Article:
Friday, September 11, 2009
These past few weeks, I've been training to row in the "Hudson River Challenge," a 25 kilometer race (about 15 miles) from the George Washington Bridge to the Tappan Zee Bridge. This regatta commemorates the 400th anniversary of Henry Hudson's first voyage up this magnificent river.
One of the issues in playing sports is the role of competition. Does competing to win enhance or diminish the activity’s spiritual benefits? This is a difficult question because competition often brings out the best performance in us. When we’re competing against others, we are trying harder and giving more effort. Also, training for a competition motivates us to work hard.
For all the benefits of competition, there is a downside. When we’re competing, the focus is on beating other competitors and winning the contest. This necessarily sets up a “win/lose” situation. When we’re too focused on winning, the spiritual benefits of playing are diminished. Play becomes work. Competition can also undermine being mindful while playing a sport as the focus is outward rather than inward.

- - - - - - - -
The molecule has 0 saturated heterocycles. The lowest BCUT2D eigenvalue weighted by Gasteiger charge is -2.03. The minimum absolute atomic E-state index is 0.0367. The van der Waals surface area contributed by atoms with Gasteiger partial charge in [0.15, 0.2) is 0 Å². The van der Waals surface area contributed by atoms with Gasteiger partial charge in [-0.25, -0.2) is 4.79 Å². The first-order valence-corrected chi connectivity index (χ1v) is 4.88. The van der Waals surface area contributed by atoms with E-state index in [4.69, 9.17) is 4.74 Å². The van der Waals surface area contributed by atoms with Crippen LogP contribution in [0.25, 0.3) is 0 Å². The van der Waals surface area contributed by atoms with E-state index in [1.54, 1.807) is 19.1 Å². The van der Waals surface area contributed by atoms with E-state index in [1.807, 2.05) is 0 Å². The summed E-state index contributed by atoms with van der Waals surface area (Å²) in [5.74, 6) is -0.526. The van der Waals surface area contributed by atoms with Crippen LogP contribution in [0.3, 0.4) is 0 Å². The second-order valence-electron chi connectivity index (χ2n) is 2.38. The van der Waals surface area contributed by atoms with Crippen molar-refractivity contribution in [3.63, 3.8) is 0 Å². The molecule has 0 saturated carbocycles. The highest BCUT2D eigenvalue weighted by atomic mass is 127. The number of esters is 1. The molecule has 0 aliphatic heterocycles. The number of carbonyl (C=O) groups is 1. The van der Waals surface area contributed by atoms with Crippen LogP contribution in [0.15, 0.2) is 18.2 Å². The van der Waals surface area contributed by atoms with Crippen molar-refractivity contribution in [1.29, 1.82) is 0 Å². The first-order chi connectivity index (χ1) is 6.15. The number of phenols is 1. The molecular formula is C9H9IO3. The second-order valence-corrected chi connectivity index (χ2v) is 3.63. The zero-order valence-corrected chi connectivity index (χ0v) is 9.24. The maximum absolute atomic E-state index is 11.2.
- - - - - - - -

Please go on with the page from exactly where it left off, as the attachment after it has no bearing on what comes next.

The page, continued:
That being said, there are rare souls who can ignore other competitors and play their own game or run their race. When athletes are “in the zone," they are competing. Yet, it doesn’t seem that they are concerned with competitors; rather, they are totally focused on their own performances. Some have called this “playing the inner game.”
I’m not arguing that we should forego competitive sports if we want to feed our souls. Being aware of the risks, as well as the benefits, of playing competitively can help us mitigate those risks. Also, not every sporting event has to be soul nourishing. We might decide to have different goals when we’re competing than when we’re not. Bringing an inner focus to competitive playing makes a spiritual connection possible, but there is no guarantee.